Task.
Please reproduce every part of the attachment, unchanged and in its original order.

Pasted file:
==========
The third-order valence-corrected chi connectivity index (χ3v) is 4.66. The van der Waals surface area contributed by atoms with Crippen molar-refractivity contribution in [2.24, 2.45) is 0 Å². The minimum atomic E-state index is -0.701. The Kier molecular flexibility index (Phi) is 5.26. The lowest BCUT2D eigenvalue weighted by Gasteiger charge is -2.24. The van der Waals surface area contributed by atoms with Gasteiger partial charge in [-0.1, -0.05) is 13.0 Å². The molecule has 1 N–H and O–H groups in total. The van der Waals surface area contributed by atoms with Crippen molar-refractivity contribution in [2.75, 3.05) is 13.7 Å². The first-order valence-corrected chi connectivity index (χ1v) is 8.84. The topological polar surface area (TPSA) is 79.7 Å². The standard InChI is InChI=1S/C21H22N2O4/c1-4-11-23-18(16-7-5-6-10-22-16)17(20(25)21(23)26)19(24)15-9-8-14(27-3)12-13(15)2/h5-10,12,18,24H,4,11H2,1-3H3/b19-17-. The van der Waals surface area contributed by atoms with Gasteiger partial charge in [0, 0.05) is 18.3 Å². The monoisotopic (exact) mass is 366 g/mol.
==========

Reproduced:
The third-order valence-corrected chi connectivity index (χ3v) is 4.66. The van der Waals surface area contributed by atoms with Crippen molar-refractivity contribution in [2.24, 2.45) is 0 Å². The minimum atomic E-state index is -0.701. The Kier molecular flexibility index (Phi) is 5.26. The lowest BCUT2D eigenvalue weighted by Gasteiger charge is -2.24. The van der Waals surface area contributed by atoms with Gasteiger partial charge in [-0.1, -0.05) is 13.0 Å². The molecule has 1 N–H and O–H groups in total. The van der Waals surface area contributed by atoms with Crippen molar-refractivity contribution in [2.75, 3.05) is 13.7 Å². The first-order valence-corrected chi connectivity index (χ1v) is 8.84. The topological polar surface area (TPSA) is 79.7 Å². The standard InChI is InChI=1S/C21H22N2O4/c1-4-11-23-18(16-7-5-6-10-22-16)17(20(25)21(23)26)19(24)15-9-8-14(27-3)12-13(15)2/h5-10,12,18,24H,4,11H2,1-3H3/b19-17-. The van der Waals surface area contributed by atoms with Gasteiger partial charge in [0, 0.05) is 18.3 Å². The monoisotopic (exact) mass is 366 g/mol.